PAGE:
Volatile Organic Compounds/chemistry
[Mh] MeSH terms secundary: Animals
Bees
Hydrocarbons/analysis
New Zealand
Pollination
Terpenes/analysis
[Pt] Publication type:JOURNAL ARTICLE
[Nm] Name of substance:0 (Hydrocarbons); 0 (Terpenes); 0 (Volatile Organic Compounds)
[Em] Entry month:1707
[Cu] Class update date: 170721
[Lr] Last revision date:170721
[Js] Journal subset:IM
[Da] Date of entry for processing:170531
[St] Status:MEDLINE

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[PMID]: 27589600
[Au] Autor:Wang WC; Chen SY; Zhang XZ
[Ad] Address:School of Biological and Chemical Sciences, Queen Mary University of London, Mile End Road, London, United Kingdom.
[Ti] Title:Chloroplast Genome Evolution in Actinidiaceae: clpP Loss, Heterogenous Divergence and Phylogenomic Practice.
[So] Source:PLoS One;11(9):e0162324, 2016.
[Is] ISSN:1932-6203
[Cp] Country of publication:United States
[La] Language:eng
[Ab] Abstract:Actinidiaceae is a well-known economically important plant family in asterids. To elucidate the chloroplast (cp) genome evolution within this family, here we present complete genomes of three species from two sister genera (Clematoclethra and Actinidia) in the Actinidiaceae via genome skimming technique. Comparative analyses revealed that the genome structure and content were rather conservative in three cp genomes in spite of different inheritance pattern, i.e.paternal in Actinidia and maternal in Clematoclethra. The clpP gene was lacked in all the three sequenced cp genomes examined here indicating that the clpP gene loss is likely a conspicuous synapomorphic characteristic during the cp genome evolution of Actinidiaceae. Comprehensive sequence comparisons in Actinidiaceae cp genomes uncovered that there were apparently heterogenous divergence patterns among the cpDNA regions, suggesting a preferred data-partitioned analysis for cp phylogenomics. Twenty non-coding cpDNA loci with fast evolutionary rates are further identified as potential molecular markers for systematics studies of Actinidiaceae. Moreover, the cp phylogenomic analyses including 31 angiosperm plastomes strongly supported the monophyly of Actinidia, being sister to Clematoclethra in Actinidiaceae which locates in the basal asterids, Ericales.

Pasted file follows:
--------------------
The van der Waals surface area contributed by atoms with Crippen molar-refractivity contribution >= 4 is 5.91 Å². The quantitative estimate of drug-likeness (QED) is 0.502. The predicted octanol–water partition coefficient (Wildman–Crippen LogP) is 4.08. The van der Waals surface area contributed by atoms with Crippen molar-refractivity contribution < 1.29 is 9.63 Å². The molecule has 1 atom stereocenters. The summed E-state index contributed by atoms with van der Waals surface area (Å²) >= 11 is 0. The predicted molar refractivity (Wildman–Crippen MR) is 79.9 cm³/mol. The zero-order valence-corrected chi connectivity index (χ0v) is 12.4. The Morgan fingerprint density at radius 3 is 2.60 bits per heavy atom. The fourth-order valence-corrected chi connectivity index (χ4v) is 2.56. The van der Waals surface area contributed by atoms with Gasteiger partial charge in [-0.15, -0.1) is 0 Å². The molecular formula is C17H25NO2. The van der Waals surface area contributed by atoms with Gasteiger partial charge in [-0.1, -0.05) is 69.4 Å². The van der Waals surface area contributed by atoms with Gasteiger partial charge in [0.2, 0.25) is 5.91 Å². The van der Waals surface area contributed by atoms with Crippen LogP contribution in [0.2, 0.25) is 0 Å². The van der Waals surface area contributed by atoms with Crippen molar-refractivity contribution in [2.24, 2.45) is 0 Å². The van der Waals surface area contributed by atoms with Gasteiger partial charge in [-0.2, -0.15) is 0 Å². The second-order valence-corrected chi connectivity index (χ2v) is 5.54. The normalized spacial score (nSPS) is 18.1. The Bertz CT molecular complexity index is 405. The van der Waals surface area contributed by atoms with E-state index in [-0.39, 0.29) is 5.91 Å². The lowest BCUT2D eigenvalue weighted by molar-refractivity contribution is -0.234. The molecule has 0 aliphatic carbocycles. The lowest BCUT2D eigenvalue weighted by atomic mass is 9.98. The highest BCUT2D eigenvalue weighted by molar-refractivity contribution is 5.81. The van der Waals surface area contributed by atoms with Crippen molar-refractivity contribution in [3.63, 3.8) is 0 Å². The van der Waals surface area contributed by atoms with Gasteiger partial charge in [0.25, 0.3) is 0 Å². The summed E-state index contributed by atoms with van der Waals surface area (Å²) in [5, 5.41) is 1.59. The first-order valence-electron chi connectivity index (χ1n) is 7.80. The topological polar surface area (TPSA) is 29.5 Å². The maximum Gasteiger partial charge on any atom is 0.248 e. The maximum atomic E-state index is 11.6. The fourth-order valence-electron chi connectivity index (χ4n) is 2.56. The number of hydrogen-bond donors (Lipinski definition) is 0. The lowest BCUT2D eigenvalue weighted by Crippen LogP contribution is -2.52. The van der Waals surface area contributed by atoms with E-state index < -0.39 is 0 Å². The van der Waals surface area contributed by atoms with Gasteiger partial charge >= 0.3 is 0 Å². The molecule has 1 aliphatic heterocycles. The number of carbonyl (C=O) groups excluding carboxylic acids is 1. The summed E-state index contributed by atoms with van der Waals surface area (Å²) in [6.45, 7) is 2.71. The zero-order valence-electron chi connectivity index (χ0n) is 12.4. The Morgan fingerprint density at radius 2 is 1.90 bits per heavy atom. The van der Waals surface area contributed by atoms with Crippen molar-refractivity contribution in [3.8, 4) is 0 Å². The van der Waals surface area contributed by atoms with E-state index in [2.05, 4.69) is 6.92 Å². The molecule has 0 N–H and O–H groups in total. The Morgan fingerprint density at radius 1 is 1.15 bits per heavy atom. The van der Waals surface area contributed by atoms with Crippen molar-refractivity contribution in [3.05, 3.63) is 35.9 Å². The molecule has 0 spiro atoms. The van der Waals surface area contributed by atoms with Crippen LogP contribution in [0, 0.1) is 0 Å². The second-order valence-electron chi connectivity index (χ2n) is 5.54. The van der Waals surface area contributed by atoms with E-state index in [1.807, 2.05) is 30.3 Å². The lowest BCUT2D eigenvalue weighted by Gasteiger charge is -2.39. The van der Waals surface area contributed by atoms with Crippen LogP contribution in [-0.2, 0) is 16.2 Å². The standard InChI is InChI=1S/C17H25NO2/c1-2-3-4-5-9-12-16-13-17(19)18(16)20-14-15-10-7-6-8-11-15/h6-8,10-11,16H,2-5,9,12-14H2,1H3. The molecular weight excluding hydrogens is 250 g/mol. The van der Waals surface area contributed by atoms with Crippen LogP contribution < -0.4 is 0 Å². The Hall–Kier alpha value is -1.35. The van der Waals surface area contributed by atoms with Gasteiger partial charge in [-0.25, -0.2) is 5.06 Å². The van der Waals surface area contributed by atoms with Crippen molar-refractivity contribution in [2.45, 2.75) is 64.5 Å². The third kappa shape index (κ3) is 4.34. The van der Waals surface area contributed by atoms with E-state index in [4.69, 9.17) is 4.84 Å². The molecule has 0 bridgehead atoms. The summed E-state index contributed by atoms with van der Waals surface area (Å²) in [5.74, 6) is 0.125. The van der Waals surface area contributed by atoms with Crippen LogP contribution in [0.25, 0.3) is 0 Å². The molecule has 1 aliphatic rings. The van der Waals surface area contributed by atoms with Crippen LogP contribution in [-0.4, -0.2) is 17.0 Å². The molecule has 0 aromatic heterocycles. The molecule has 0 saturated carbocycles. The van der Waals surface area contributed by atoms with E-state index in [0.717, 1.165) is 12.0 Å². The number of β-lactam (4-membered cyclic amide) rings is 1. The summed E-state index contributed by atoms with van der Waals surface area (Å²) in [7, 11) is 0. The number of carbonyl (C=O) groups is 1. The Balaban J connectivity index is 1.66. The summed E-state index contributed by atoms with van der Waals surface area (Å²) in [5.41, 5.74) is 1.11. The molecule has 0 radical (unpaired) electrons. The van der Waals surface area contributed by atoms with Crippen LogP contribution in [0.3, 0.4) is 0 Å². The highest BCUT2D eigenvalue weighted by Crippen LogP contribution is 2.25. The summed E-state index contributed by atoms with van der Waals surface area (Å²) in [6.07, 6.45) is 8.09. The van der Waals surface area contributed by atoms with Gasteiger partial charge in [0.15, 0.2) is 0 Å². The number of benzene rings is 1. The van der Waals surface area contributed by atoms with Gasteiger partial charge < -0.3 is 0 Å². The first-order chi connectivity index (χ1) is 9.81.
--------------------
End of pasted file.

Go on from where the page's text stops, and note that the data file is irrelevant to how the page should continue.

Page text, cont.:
[Mh] MeSH terms primary: Actinidiaceae/genetics
Chloroplasts/genetics
Evolution, Molecular
Genome, Chloroplast/genetics
Genome, Plant/genetics
[Mh] MeSH terms secundary: Actinidiaceae/metabolism
Chloroplasts/metabolism
DNA, Chloroplast/genetics
Gene Order
Genes, Plant
Genetic Loci
Phylogeny
Sequence Analysis, DNA
[Pt] Publication type:JOURNAL ARTICLE
[Nm] Name of substance:0 (DNA, Chloroplast)
[Em] Entry month:1708
[Cu] Class update date: 170803
[Lr] Last revision date:170803
[Js] Journal subset:IM
[Da] Date of entry for processing:160903
[St] Status:MEDLINE
[do] DOI:10.1371/journal.pone.0162324

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[PMID]: 27459094
[Au] Autor:Xu YX; Xiang ZB; Jin YS; Xu W; Sun LN; Chen WS; Chen HS
[Ad] Address:School of Pharmacy, Second Military Medical University, No. 325 Guohe Road, Shanghai, 200433, P. R. China.
[Ti] Title:Constituents from the Roots of Actinidia chinensis and Their Cytochrome P450 Enzyme Inhibitory Activities.
[So] Source:Chem Biodivers;13(11):1454-1459, 2016 Nov.
[Is] ISSN:1612-1880
[Cp] Country of publication:Switzerland
[La] Language:eng
[Ab] Abstract:A newly discovered triterpenoid, (2α,3ß)-2,3,23-trihydroxyurs-13(18)-en-28-oic acid (1), along with twelve known compounds (2 - 13), were isolated from the roots of Actinidia chinensis Planch (Actinidiaceae). Their chemical structures were determined by 1D- and 2D-NMR spectra and mass spectrometry (MS). The crude extracts and six main constituents (8 - 13) were tested for cytochrome P450 (CYPs) enzyme inhibitory activity. The results showed that, except for compound 8, compounds 9 - 13 had different inhibitory effects on the cytochrome P450 (CYPs) enzyme, and compound 9 significantly inhibited the catalytic activities of CYP3A4 to < 10% of its control activities.